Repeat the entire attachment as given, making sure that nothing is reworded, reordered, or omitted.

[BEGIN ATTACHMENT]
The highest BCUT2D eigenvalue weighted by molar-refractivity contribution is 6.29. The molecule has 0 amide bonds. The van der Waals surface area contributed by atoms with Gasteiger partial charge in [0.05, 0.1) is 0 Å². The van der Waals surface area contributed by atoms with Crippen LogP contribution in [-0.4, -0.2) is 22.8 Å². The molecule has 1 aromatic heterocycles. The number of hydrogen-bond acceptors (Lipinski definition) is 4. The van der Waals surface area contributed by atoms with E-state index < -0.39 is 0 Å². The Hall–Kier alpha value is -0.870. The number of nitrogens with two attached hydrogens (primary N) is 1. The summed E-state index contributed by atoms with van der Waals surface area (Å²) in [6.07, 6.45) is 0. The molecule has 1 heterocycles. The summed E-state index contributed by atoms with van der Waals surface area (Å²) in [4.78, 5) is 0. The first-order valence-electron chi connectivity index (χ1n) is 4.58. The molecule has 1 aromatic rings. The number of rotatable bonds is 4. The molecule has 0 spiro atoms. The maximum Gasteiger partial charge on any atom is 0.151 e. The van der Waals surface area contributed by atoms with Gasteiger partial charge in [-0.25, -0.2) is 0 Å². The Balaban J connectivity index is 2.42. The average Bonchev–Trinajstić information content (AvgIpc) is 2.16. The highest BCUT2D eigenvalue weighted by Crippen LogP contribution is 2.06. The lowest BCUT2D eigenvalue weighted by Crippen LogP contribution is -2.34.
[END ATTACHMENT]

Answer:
The highest BCUT2D eigenvalue weighted by molar-refractivity contribution is 6.29. The molecule has 0 amide bonds. The van der Waals surface area contributed by atoms with Gasteiger partial charge in [0.05, 0.1) is 0 Å². The van der Waals surface area contributed by atoms with Crippen LogP contribution in [-0.4, -0.2) is 22.8 Å². The molecule has 1 aromatic heterocycles. The number of hydrogen-bond acceptors (Lipinski definition) is 4. The van der Waals surface area contributed by atoms with E-state index < -0.39 is 0 Å². The Hall–Kier alpha value is -0.870. The number of nitrogens with two attached hydrogens (primary N) is 1. The summed E-state index contributed by atoms with van der Waals surface area (Å²) in [6.07, 6.45) is 0. The molecule has 1 heterocycles. The summed E-state index contributed by atoms with van der Waals surface area (Å²) in [4.78, 5) is 0. The first-order valence-electron chi connectivity index (χ1n) is 4.58. The molecule has 1 aromatic rings. The number of rotatable bonds is 4. The molecule has 0 spiro atoms. The maximum Gasteiger partial charge on any atom is 0.151 e. The van der Waals surface area contributed by atoms with Gasteiger partial charge in [-0.25, -0.2) is 0 Å². The Balaban J connectivity index is 2.42. The average Bonchev–Trinajstić information content (AvgIpc) is 2.16. The highest BCUT2D eigenvalue weighted by Crippen LogP contribution is 2.06. The lowest BCUT2D eigenvalue weighted by Crippen LogP contribution is -2.34.